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Setup a Composer Repository (Packagist) for MediaWiki Extensions
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Description

Given these realities:

  • A user should be able to use Composer to install extensions if they want to, but nobody should be forced to use it
  • Most extensions do not have a valid composer.json file, nor want to add one.
  • Most extensions are not on Packagist.org (and you could certainly argue that they shouldn't be).
  • Most extensions do not use git tagging (which is required by Packagist.org to determine the version).
  • If an extension is not on Packagist.org, a user must manually specify the VCS repository in their composer.json

A Wikimedia Composer Repository should be created which resolves all of the issues above.

This is similar to what Drupal.org has done for the Drupal extensions:
https://www.drupal.org/node/2718229#drupal-packagist

Event Timeline

Restricted Application added a subscriber: Aklapper. · View Herald TranscriptJul 17 2017, 10:11 PM
hashar closed this task as Declined.EditedJul 26 2017, 8:26 PM
hashar removed a project: SRE.
hashar added a subscriber: hashar.

We had a request for comment and talked about using composer at length. That eventually got declined via T467.

Composer is meant to resolve library dependencies, and we found out it would not quite work for installing and registering an extension with MediaWiki.

Instead we have:

dbarratt reopened this task as Open.Aug 23 2017, 2:59 PM

Composer is meant to resolve library dependencies, and we found out it would not quite work for installing and registering an extension with MediaWiki.

This would not be for installing and registering extensions, only for getting an extension and putting it in the filesystem with all of it's dependencies (the same as git clone but also with the dependencies).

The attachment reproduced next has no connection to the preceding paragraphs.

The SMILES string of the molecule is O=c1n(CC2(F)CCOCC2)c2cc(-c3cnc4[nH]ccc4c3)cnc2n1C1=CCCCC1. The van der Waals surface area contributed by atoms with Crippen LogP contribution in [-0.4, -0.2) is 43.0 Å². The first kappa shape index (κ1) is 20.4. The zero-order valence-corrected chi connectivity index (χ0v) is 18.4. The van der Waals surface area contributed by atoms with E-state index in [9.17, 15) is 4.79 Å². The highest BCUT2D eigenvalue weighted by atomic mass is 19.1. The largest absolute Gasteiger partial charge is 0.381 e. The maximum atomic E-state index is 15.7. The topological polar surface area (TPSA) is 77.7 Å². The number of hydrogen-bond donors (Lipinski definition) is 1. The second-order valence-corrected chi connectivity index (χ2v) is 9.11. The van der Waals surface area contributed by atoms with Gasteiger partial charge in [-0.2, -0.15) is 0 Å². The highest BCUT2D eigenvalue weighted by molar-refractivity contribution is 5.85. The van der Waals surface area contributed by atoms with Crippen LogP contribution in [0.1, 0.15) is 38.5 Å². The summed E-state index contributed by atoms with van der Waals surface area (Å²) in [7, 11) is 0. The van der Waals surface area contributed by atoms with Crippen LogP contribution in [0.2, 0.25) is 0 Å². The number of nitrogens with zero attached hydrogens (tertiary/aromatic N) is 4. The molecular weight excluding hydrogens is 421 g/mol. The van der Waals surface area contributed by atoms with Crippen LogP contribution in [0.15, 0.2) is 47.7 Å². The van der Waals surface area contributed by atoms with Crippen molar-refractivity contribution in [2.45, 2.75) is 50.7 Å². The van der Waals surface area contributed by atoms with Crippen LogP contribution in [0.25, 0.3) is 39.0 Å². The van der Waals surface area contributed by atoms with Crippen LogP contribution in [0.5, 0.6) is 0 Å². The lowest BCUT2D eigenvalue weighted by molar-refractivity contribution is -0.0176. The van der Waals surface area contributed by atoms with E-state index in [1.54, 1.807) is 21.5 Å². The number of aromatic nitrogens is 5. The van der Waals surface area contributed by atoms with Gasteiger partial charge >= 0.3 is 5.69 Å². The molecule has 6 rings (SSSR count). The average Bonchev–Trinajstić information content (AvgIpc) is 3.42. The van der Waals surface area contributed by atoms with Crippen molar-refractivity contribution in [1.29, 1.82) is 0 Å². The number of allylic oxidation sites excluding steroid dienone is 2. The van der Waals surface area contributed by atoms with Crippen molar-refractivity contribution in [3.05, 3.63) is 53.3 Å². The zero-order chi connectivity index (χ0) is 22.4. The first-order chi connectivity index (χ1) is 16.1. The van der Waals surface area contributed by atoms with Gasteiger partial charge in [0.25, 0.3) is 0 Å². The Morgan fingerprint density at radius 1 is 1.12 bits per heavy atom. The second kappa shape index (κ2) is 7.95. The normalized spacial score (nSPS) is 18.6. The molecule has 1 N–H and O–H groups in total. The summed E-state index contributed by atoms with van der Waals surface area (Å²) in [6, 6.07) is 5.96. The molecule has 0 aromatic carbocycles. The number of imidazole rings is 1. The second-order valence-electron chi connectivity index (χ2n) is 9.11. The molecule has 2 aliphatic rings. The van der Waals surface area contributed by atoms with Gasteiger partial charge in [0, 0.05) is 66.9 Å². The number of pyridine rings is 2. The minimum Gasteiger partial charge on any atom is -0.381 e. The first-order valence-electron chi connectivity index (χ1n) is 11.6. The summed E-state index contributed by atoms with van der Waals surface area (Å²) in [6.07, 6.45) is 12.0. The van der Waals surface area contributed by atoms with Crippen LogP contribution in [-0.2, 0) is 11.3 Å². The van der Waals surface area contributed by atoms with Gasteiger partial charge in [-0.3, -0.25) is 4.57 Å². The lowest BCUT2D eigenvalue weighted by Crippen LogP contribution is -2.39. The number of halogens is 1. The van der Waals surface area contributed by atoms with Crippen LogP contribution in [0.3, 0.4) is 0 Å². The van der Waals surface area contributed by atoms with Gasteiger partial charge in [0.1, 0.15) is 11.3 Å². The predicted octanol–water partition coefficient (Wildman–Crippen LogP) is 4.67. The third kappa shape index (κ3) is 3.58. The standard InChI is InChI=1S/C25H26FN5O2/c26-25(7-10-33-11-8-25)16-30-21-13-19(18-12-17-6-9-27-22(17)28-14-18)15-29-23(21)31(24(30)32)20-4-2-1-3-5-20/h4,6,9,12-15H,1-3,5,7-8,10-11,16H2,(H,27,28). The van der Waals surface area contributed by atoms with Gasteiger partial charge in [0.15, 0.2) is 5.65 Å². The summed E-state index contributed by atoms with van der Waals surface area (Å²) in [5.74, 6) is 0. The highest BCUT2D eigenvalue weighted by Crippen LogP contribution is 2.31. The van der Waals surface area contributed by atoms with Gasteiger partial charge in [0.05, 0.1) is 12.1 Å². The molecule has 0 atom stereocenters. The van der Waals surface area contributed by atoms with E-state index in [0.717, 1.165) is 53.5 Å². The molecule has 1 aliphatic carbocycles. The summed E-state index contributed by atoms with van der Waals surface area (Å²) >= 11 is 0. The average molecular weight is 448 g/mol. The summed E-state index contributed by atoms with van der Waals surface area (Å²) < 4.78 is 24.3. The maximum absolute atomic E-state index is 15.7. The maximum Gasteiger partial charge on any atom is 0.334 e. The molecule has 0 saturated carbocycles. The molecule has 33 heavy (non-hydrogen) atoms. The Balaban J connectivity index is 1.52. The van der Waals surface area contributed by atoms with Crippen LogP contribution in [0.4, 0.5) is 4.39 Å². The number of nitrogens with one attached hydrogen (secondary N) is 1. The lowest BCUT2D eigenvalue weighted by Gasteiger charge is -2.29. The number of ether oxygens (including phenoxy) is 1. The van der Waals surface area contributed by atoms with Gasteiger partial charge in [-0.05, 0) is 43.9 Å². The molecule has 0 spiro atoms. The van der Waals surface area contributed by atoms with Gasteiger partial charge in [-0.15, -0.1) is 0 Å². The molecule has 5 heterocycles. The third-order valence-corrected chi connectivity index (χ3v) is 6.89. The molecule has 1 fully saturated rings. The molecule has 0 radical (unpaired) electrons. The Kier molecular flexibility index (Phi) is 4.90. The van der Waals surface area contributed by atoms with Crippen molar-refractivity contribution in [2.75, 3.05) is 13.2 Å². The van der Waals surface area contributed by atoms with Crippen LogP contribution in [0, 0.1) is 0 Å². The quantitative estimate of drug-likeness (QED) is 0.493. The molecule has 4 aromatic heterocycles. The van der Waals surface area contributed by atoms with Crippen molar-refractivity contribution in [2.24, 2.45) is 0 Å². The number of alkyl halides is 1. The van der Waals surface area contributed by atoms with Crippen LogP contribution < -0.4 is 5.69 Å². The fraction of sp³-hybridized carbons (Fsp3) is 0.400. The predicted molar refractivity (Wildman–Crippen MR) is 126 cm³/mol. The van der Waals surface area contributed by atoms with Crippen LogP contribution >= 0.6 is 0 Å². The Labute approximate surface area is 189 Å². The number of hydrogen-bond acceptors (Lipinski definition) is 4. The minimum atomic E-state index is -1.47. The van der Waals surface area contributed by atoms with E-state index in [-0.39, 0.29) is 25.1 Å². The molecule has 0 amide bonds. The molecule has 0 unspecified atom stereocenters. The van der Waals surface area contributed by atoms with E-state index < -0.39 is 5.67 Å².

Tgr added a subscriber: Tgr.Aug 23 2017, 6:42 PM

What's the benefit over just using Packagist? Operational security?

What's the benefit over just using Packagist? Operational security?

Using Packagist would require that every extension has a valid composer.json file as well as submitting the package to Packagist.

We would also need to implement a webhook on our side to inform Packagist of new versions (they have one for GitHub, but not Gerrit/Phabricator that I am aware of).

Tgr added a comment.Aug 23 2017, 7:04 PM

Using Packagist would require that every extension has a valid composer.json file as well as submitting the package to Packagist.

Yes but that seems like the right thing to do anyway. An external party trying to maintain the composer file for a developer who doesn't care themselves would probably end in outdated package descriptions very quickly. Drupal doesn't do that either; they require the module owner to maintain composer.json. (Also Drupal uses their own package repo to select the module version matching the Drupal core version. That is clever but not really applicable to MediaWiki.)

We would also need to implement a webhook on our side to inform Packagist of new versions (they have one for GitHub, but not Gerrit/Phabricator that I am aware of).